SPELC-UVLeaves of Suaeda vermiculataVitamin B group[51]
UAELC-UV12 multivitamin/multimineral pharmaceuticals and preparations and human serumB-complex vitamins and vitamin C[52]
Extraction, filtrationLC-UVFruits and vegetablesL-ascorbic and dehydroascorbic acids[53]
LLELC-FLDHuman serumVitamin K[54]
Dilute and shootLC-UVFruit beverages and in pharmaceutical preparationsVitamin C[55]
Dilute and shootLC-UVPharmaceutical solid dosageB-group vitamins and atorvastatin[56]
LLELC-UVUrineVitamin B12[57]
SPELC-UVCereal samplesTocopherols, tocotrienols and carotenoids[58]
Extraction, filtrationFlow-Injection MS/MSNutritional supplementsB vitamins[59]
dispersive liquid–liquid microextraction (DLLME)LC-DAD-MSInfant foods and several green vegetablesVitamins D and K[60]
LLELC-MSBovine milkVitamins A, E and b-carotene[61]
LLELC-MSSerum25-Hydroxyvitamin D3 and 25-hydroxyvitamin D2[62]
LLELC-MSInfant formula and adult nutritionalsVitamins D2 and D3[63]
LLELC-MSHuman plasmaVitamins A, D and E[64]
Centrifugation and filtrationLC-MSVegetables and fruitsAscorbic and dehydroascorbic acids[65]
UAELC-DAD-MSGreen leafy vegetablesFat and water-soluble vitamins[66]
LLELC-MSInfant formula and adult nutritionalsVitamins D2 and D3[67]
LLELC-DAD-MSMilkCarotenoids and fat-soluble vitamins[68]
UAELC-MSNutritional formulationsFat- and water-soluble vitamins[69]
Centrifugation and filtrationLC-MSRiceFolates[70]
SPELC-MSNeonatal dried blood spots25-Hydroxyvitamin D3[71]
LLELC-MSBloodVitamin K1[72]
LLELC-MSSerum25(OH) Vitamin D3 and D2[73]
Centrifugation and filtrationLC-MSSRM 1849 infant/adult nutritional formula powderWater-soluble vitamins[74]
LLELC-MSMilkVitamin D3[75]
UAELC-corona-charged aerosol detectorInfant milk and dietary supplementWater-soluble vitamins[76]
UAEMEKCFood supplementsWater-soluble vitamins[77]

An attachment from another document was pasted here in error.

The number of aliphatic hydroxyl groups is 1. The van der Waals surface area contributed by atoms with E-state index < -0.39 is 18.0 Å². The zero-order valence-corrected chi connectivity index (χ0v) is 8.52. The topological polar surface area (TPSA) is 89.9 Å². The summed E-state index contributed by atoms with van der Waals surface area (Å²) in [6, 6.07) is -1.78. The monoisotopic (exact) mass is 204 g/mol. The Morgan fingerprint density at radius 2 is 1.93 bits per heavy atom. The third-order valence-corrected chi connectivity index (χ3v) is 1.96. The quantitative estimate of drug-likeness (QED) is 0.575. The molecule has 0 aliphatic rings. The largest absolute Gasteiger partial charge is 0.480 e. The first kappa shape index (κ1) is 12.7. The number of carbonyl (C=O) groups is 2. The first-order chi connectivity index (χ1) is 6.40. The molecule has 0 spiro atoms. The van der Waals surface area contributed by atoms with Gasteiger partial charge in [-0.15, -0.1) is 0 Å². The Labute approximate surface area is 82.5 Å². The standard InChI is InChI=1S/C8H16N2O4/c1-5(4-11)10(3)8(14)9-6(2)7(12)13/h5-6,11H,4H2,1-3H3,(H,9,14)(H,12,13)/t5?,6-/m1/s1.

UAEMEKCCommercial multivitamin pharmaceutical formulationWater- and fat-soluble vitamins[78]
UAEMEKCMultivitamin formulationWater- and fat-soluble vitamins[79]
LLEMEKCMultivitamin tablets and vitamin E soft capsulesFat-soluble vitamins[80]
Dilute and shootHPTLCStandard stock solutionsVitamins B1, B2, B6 and B12[81]
Extraction, dilute and shootPCR, PLS and TLCPharmaceutical formulationsVitamins B1, B6 and B12[82]
SPESpectrophotometryEnergy drinksCaffeine and B vitamins[83]
Extraction, dilute and shootSpectrofluorimetryPharmaceuticalsWater-soluble vitamins[84]
DLLMESpectrofluorimetryTablets and urine samplesVitamin B1[85]
FiltrationSpectrofluorimetryCorn steep liquorVitamins B2, B3, B6 and B7[86]
Dilute and shootSpectrofluorimetryMultivitamin drugs, food additives and energy drinksFat- and water-soluble vitamins[87]
Dilute and shootSpectrofluorimetryDosage formsWater-soluble vitamins[88]
CentrifugationVoltammetryFruit juices and wineAscorbic acid content[89]
Centrifugation, UAEVoltammetric SensorFood samplesVitamin C and vitamin B6[90]
DilutionElectrodeHuman plasmaVitamins B2, B9 and C[91]
No previous preparationElectrodePharmaceutical samples and fruit juicesVitamins C, B1 and B2[92]
DilutionElectrodeOrange juice samplesVitamins B2, B6 and C[93]
Centrifugation, filtrationNanosensorFood samplesVitamins B9[94]
No previous preparationSensorAqueous solutionsVitamins B1, amino acids and drug substances[95]
DilutionSensorsPolymerization samplesVitamin B3[96]
DilutionNanocompositesHoney samplesVitamins B2, B6 and C[97]
DilutionSFC-MS/MSStandard stock solutionsWater- and fat-soluble vitamins[98]
CentrifugationHPLC, ELISASerumVitamins A, C and D[99]
SPEMicrobiological assaysInfant formulaB group vitamins[100]
UAELC-UVRice bran powderVitamins B1, B2, B3, B6 and B12[101]
SPELC-UVPlasmaRetinol and α-tocopherol[102]
Table 4. Examples of HPLC-MS/MS methods for the detection of vitamins.
Table 4. Examples of HPLC-MS/MS methods for the detection of vitamins.
Analysis Time (min)Instrument Analysis MethodsColumnMobile PhaseLimit of Detection (LOD)Limit of Quantification (LOQ)Ref
45 minFlow-Injection Tandem Mass Spectrometry (Linear Ion-Trap Mass Spectrometer)Cadenza CD-C18 column (4.6 × 250 mm, 3 μm)A: 20 mM aqueous ammonium formate (pH 4); B: methanol. Gradient0.04–48.2 ng/g0.13–160.6 ng/g[59]
15 minHPLC-APCI-MS/MSZorbax Eclipse ODS (4.6 × 250 mm, 5 μm)Acetonitrile, isopropanol and water. Gradient0.2–0.6 ng/mL0.8–2 ng/mL[60]
26 minHigh Performance Liquid Chromatography–Ion Trap Mass Spectrometry (HPLC–Msn)Polaris C18 column (2.1 × 150 mm, 5 μm)A: water; B: methanol. Gradientno report0.1 μg/100 mL for all trans-retinol and α-tocopherol and 1 μg/100 mL for β-carotene[61]
15 minLC-MS/MSZorbax SB-CN column (4.6 × 250 mm, 5 μm)34% water and 66% methanol. Isocratic∼0.15 ng/gno report[62]